New Delhi (IANS) The Supreme Court Monday commuted the death sentence of 1993 Delhi terror convict Devender Pal Singh Bhullar to life imprisonment on the grounds of delay in deciding his mercy petition and that he suffered from a mental illness.
The Supreme Court by its Jan 21, 2014, verdict had held that inordinate, unexplained and unreasonable delay in deciding the mercy petition and insanity/mental illness/schizophrenia were the circumstances for commutation of death sentence to life imprisonment.
Referring to its Jan 21 judgment, the apex court bench of Chief Justice P. Sathasivam, Justice R.M. Lodha, Justice H.L. Dattu and Justice Sudhansu Jyoti Mukhopadhaya said: “We deem it fit to commute the death sentence imposed on Bhullar into life imprisonment both on the ground of unexplained/inordinate delay of eight years in disposal of mercy petition and on the ground of insanity.”
The court also referred to Feb 8 report of the Delhi-based Institute of Human Behaviour and Allied Sciences (IHBAS) and said, “The report clearly shows that he is suffering from acute mental illness.”
Bhuller was examined by a team of expert doctors Feb 5.
Attorney General G.E. Vahanvati earlier said that in view of Jan 21 verdict, the court’s earlier judgment of April 12, 2013, by which Bhullar’s plea was rejected, no longer holds ground.
“We appreciate the rationale stand taken by learned attorney general and accept the same,” the court said.
By its April 12, 2013 judgment, the court while rejecting Bhullar’s plea held that the delay in the rejection of a mercy petition of a death row convict by the president was not open to judicial review if the conviction was for a terror crime that involved the loss of a large number of innocent lives.
The court, while upsetting that judgment, on Jan 21, said: “…unexplained delay is one of the grounds for commutation of sentence of death into life imprisonment…The only aspect the courts have to satisfy is that the delay must be unreasonable and unexplained or inordinate at the hands of the executive.”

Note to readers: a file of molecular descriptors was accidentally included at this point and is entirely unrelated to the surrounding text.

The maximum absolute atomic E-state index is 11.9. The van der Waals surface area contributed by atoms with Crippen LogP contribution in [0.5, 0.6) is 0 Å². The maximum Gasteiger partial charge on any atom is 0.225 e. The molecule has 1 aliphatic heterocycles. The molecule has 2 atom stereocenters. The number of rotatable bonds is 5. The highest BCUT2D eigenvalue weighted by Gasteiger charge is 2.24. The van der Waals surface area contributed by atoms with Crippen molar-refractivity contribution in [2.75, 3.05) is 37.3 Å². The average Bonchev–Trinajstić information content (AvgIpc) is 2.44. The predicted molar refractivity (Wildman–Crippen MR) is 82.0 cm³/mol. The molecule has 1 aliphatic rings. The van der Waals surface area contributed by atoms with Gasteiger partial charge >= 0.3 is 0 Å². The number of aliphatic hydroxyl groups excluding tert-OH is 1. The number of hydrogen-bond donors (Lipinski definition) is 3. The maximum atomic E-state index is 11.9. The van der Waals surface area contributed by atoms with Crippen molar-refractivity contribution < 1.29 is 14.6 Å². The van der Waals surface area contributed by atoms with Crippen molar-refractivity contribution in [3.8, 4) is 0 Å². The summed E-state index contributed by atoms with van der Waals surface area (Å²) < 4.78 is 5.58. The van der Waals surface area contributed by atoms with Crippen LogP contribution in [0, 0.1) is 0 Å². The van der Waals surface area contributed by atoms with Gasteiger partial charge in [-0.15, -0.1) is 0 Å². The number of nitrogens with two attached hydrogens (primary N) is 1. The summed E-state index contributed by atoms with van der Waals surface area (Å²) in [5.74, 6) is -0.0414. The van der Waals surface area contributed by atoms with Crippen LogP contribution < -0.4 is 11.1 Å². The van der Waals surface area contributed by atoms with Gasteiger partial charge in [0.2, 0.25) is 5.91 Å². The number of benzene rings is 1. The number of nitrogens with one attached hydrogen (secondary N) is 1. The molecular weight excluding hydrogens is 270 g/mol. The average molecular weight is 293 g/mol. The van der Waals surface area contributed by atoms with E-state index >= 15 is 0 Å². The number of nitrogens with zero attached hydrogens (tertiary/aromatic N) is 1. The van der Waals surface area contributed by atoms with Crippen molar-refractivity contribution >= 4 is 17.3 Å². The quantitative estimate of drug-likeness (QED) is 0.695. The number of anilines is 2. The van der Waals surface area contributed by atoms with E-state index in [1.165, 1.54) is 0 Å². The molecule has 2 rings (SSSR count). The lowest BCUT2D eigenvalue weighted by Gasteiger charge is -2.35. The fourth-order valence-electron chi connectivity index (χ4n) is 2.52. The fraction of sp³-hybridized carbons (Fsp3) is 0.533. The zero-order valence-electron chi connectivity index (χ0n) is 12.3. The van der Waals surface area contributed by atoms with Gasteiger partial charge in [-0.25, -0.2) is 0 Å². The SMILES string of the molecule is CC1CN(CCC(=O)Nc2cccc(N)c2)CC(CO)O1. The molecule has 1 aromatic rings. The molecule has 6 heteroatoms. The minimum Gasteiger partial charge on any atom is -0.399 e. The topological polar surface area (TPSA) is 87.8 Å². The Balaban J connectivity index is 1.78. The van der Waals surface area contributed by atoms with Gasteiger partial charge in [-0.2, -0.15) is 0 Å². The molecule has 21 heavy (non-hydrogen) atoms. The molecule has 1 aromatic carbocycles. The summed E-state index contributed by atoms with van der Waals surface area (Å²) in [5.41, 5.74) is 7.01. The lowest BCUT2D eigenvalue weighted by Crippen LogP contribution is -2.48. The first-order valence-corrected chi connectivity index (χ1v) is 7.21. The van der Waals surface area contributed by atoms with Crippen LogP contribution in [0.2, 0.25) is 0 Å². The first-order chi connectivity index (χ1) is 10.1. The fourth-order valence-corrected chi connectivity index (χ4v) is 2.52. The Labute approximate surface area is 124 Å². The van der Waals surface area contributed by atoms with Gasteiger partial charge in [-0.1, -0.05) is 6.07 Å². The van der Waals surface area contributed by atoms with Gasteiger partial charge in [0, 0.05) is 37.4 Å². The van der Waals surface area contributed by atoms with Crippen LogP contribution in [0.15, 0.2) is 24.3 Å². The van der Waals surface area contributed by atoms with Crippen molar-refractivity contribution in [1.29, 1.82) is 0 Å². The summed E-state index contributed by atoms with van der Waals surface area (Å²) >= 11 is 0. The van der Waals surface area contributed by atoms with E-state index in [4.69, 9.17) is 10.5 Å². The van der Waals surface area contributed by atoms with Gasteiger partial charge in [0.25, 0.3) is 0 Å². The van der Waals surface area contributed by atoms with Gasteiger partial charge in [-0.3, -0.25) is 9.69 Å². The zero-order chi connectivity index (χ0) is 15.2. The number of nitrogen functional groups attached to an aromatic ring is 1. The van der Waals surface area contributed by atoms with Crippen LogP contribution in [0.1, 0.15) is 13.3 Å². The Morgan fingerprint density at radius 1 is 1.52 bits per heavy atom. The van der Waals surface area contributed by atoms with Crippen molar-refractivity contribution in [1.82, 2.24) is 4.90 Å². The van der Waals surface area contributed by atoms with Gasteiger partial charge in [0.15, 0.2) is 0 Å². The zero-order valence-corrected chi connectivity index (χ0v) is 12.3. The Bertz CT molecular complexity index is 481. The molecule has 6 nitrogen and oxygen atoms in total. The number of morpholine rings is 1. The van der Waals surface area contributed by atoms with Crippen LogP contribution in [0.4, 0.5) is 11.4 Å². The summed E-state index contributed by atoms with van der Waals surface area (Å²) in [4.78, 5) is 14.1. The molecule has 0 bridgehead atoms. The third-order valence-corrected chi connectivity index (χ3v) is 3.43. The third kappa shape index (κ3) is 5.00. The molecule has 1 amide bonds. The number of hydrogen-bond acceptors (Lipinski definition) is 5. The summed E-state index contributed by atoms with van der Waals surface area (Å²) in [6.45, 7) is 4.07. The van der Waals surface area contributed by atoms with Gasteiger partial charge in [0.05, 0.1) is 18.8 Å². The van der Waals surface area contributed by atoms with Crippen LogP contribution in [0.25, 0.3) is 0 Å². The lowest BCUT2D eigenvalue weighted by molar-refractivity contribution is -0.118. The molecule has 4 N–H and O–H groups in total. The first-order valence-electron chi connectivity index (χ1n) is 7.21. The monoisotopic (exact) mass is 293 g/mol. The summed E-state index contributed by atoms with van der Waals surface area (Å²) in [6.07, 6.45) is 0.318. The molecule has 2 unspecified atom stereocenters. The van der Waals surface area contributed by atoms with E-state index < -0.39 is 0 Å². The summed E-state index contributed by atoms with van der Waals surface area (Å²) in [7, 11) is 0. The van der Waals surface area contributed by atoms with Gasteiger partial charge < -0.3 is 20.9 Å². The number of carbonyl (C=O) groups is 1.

The court also said that besides delay, insanity/mental illness/schizophrenia could also be the grounds for seeking commuting death sentence to life imprisonment.
The apex court March 12, 2014, dismissed the centre’s plea for review of its Jan 21 order, saying that there was no merit in the review plea by the Centre.
Lt. Governor Najeeb Jung Jan 6, 2014, in his opinion on the mercy petition of Bhullar said: “…In many ways it would appear as if a child without a mind and in poor health is condemned to death for an incident that he committed when his mind and body were in a completely different state. On principles of human ethics, and natural justice I cannot bring myself to recommend the rejection of the mercy petition of Navneet Kaur.”
The court’s verdict came on the petition by Bhullar’s wife Navneet Kaur who had moved curative petition in September 2013 challenging the rejection of her and Bhullar’s review petition April 12, 2013.
THE VOICE ADDS:
BHULLAR was convicted by the Supreme Court of India in 2001 for the attempt on the life of Maninderjit Singh Bitta, the then-president of the All-India Youth Congress Committee, on September 11, 1993, in which nine people died and 29 were injured. His confession was reportedly extracted under torture while in police custody.
In 2003, Bhullar filed a petition for mercy, supported by Amnesty International and the German Bundestag’s Committee on Human Rights and Humanitarian Aid, which then-Indian President Pratibha Patil denied on May 26, 2011.
His wife Navneet immigrated to Canada in 1994 and is a Canadian citizen. Bhullar himself has never been to Canada.
On January 17, 1995, Bhullar was illegally deported from Germany. He was handed over to the Indian authorities on the basis that he had nothing to fear on his return to India. However, he was arrested and jailed as soon as he landed in Delhi, and apparently tortured to obtain a false confession.
When Germany deported Bhullar to a death-penalty prone country it violated the European Convention on Human Rights. After his deportation, the court of appeal in Frankfurt allowed his appeal and said that he should not have been deported as he would face torture, harassment and death in India and were he to re-enter Germany he would be given asylum.